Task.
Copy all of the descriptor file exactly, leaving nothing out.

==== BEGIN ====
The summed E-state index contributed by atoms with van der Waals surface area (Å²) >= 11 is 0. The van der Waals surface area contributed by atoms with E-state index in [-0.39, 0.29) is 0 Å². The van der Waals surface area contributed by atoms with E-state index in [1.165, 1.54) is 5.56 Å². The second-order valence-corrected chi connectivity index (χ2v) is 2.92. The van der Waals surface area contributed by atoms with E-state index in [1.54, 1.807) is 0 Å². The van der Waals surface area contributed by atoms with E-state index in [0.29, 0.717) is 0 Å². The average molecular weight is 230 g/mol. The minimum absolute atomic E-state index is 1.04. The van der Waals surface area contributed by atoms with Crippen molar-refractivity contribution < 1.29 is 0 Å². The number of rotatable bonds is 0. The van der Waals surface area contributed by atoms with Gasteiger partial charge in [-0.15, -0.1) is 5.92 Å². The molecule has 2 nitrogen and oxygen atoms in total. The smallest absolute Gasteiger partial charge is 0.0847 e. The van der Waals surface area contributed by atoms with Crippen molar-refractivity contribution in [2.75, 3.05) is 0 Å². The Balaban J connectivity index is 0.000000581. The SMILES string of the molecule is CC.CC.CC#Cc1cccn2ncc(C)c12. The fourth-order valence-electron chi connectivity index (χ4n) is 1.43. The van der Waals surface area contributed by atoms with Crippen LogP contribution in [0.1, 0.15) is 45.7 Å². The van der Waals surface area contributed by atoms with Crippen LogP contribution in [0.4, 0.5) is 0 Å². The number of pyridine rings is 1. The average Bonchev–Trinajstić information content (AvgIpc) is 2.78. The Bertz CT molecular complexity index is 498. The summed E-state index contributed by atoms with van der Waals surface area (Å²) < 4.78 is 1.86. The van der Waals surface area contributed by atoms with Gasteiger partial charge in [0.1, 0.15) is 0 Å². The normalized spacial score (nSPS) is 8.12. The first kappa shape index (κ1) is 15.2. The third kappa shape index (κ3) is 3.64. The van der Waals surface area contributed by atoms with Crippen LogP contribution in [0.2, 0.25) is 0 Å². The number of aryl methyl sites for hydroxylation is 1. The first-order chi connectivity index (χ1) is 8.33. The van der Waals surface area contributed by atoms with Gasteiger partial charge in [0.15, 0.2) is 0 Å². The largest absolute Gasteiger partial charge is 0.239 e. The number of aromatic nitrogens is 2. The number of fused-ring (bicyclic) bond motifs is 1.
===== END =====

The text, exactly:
The summed E-state index contributed by atoms with van der Waals surface area (Å²) >= 11 is 0. The van der Waals surface area contributed by atoms with E-state index in [-0.39, 0.29) is 0 Å². The van der Waals surface area contributed by atoms with E-state index in [1.165, 1.54) is 5.56 Å². The second-order valence-corrected chi connectivity index (χ2v) is 2.92. The van der Waals surface area contributed by atoms with E-state index in [1.54, 1.807) is 0 Å². The van der Waals surface area contributed by atoms with E-state index in [0.29, 0.717) is 0 Å². The average molecular weight is 230 g/mol. The minimum absolute atomic E-state index is 1.04. The van der Waals surface area contributed by atoms with Crippen molar-refractivity contribution < 1.29 is 0 Å². The number of rotatable bonds is 0. The van der Waals surface area contributed by atoms with Gasteiger partial charge in [-0.15, -0.1) is 5.92 Å². The molecule has 2 nitrogen and oxygen atoms in total. The smallest absolute Gasteiger partial charge is 0.0847 e. The van der Waals surface area contributed by atoms with Crippen molar-refractivity contribution in [2.75, 3.05) is 0 Å². The Balaban J connectivity index is 0.000000581. The SMILES string of the molecule is CC.CC.CC#Cc1cccn2ncc(C)c12. The fourth-order valence-electron chi connectivity index (χ4n) is 1.43. The van der Waals surface area contributed by atoms with Crippen LogP contribution in [0.1, 0.15) is 45.7 Å². The van der Waals surface area contributed by atoms with Crippen LogP contribution in [0.4, 0.5) is 0 Å². The number of pyridine rings is 1. The average Bonchev–Trinajstić information content (AvgIpc) is 2.78. The Bertz CT molecular complexity index is 498. The summed E-state index contributed by atoms with van der Waals surface area (Å²) < 4.78 is 1.86. The van der Waals surface area contributed by atoms with Gasteiger partial charge in [0.1, 0.15) is 0 Å². The normalized spacial score (nSPS) is 8.12. The first kappa shape index (κ1) is 15.2. The third kappa shape index (κ3) is 3.64. The van der Waals surface area contributed by atoms with Crippen LogP contribution in [0.2, 0.25) is 0 Å². The number of aryl methyl sites for hydroxylation is 1. The first-order chi connectivity index (χ1) is 8.33. The van der Waals surface area contributed by atoms with Gasteiger partial charge in [0.15, 0.2) is 0 Å². The largest absolute Gasteiger partial charge is 0.239 e. The number of aromatic nitrogens is 2. The number of fused-ring (bicyclic) bond motifs is 1.